Last night I was cleaning out my Google Drive and I found a video I had done for the Colonial Williamsburg Foundation in which I demonstrated a quick object-based learning activity. The video was only four minutes. Each day at the beginning of class we began with an object observation activity where students “read” an object. It was one of my favorite parts of every class period. Each object was tied to the curriculum for the day and I got to share my passion for cultural heritage with my students.
Since I hadn’t seen it in a few years I decided to watch the video. We were analyzing a Greek column from the Erechtheum, a temple on the Acropolis. Before the lesson we had talked about the Elgin Marbles and repatriation. I did my usual what do you see, what questions do you have, what do you think it is spiel. Then, I shared with my students what the object actually was and gave some additional context on it.
Although it was a great little introduction and I was a tiny bit impressed at both my students and myself, I immediately began to critique my method in my head. These object-based intro activities are meant to be quick, but did I go to quickly? Did I cut a student off or was that just the microphone? Did I call on the same students too often? I realized I didn’t share the museum label. What did I do after this? I can’t remember the day’s lesson. I am hoping extended their learning. I know we did a museum project on ancient Greece. Where did this lesson fall in the scope of that project?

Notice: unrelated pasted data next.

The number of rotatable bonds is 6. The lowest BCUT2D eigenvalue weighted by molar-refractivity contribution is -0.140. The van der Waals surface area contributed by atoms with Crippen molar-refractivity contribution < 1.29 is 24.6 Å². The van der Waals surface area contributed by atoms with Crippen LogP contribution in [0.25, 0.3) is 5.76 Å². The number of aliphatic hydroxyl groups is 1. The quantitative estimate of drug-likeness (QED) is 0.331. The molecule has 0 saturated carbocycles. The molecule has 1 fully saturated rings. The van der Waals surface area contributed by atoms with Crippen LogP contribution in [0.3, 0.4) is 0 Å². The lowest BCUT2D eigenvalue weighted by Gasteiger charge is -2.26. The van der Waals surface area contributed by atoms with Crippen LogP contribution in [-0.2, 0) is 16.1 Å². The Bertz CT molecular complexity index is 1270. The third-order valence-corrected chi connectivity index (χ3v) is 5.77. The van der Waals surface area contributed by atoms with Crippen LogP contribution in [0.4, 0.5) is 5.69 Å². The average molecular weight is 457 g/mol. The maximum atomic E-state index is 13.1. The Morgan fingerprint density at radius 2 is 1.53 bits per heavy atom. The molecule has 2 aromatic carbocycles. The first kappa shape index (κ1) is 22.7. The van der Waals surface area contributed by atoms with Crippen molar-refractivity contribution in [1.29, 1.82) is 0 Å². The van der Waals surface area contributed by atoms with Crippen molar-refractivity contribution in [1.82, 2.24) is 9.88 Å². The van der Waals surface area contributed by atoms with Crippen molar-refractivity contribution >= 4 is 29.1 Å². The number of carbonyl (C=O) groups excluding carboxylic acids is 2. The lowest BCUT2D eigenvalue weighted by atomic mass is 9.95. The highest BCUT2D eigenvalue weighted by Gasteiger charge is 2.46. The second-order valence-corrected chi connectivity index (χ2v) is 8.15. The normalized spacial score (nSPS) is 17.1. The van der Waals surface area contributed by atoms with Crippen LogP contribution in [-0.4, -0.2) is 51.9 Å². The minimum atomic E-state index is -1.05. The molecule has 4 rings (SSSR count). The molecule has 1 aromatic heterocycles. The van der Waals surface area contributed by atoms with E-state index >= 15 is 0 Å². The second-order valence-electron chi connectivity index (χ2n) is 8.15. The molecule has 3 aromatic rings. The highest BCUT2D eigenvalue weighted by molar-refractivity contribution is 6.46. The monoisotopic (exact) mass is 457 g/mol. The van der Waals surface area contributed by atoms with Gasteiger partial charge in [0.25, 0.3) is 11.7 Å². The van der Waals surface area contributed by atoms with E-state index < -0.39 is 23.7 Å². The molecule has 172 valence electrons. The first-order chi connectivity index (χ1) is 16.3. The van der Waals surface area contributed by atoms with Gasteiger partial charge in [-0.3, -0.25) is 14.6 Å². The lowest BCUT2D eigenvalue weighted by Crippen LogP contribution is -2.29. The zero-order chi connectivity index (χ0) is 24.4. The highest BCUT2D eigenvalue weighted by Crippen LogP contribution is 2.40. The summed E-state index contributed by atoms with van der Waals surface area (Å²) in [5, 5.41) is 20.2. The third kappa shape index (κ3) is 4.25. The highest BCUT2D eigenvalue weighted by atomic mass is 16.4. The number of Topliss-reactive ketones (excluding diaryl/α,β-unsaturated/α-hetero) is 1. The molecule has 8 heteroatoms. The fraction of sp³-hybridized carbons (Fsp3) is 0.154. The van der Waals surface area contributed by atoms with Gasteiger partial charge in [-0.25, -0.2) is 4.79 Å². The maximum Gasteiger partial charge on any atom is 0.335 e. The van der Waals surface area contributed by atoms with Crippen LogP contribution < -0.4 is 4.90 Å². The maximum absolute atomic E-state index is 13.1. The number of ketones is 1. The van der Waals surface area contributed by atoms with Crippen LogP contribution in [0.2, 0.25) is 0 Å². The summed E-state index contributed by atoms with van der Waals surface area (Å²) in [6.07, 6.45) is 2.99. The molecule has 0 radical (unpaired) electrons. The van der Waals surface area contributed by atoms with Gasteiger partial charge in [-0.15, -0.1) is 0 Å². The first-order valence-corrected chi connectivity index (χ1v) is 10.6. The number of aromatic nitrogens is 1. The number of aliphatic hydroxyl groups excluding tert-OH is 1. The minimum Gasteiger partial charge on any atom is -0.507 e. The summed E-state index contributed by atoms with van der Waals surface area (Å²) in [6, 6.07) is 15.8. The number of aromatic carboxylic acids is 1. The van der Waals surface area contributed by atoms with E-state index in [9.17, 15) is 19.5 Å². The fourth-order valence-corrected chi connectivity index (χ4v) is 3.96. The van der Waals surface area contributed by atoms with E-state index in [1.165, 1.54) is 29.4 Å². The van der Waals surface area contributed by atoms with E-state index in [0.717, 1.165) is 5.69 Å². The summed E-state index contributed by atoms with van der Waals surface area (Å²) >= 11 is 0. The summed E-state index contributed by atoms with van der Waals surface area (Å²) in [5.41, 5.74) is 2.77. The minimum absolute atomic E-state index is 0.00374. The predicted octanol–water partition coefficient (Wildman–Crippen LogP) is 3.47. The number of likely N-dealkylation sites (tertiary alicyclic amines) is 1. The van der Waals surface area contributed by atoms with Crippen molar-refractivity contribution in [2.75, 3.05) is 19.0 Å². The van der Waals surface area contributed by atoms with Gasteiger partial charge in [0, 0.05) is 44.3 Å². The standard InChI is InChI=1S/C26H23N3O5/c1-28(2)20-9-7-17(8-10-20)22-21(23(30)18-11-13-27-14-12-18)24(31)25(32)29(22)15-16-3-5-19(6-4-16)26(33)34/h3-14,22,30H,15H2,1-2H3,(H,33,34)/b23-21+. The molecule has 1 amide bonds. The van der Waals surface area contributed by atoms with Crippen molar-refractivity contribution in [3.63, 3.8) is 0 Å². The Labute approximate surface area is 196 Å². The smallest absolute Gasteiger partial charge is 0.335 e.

It’s been a few years. Of course, I don’t remember all the details. It wasn’t like my National Boards where I had to analyze and write about the lesson so I have no more information or background to go on. Just the video.
A few days ago ASCD published this article, Using Video to Coach New Teachers.
I have to say… I think every teacher, at every stage of their career, should be using video on a regular basis to assess their teaching style. It is so revealing and such a great tool for self-reflection.
The key is to use this reflection to guide practice and improve instruction. After watching this, my goal is to improve on my techniques, slow down, and give students additional wait time the next time I do an object-based lesson like this. I have an additional goal of making sure I jot down a few notes every time I video tape myself for any reason from now on so I can review all the circumstances in the future.
Any tips on videotaping yourself in the classroom? I would love to hear them. Comment or connect with me at @JCrossEdu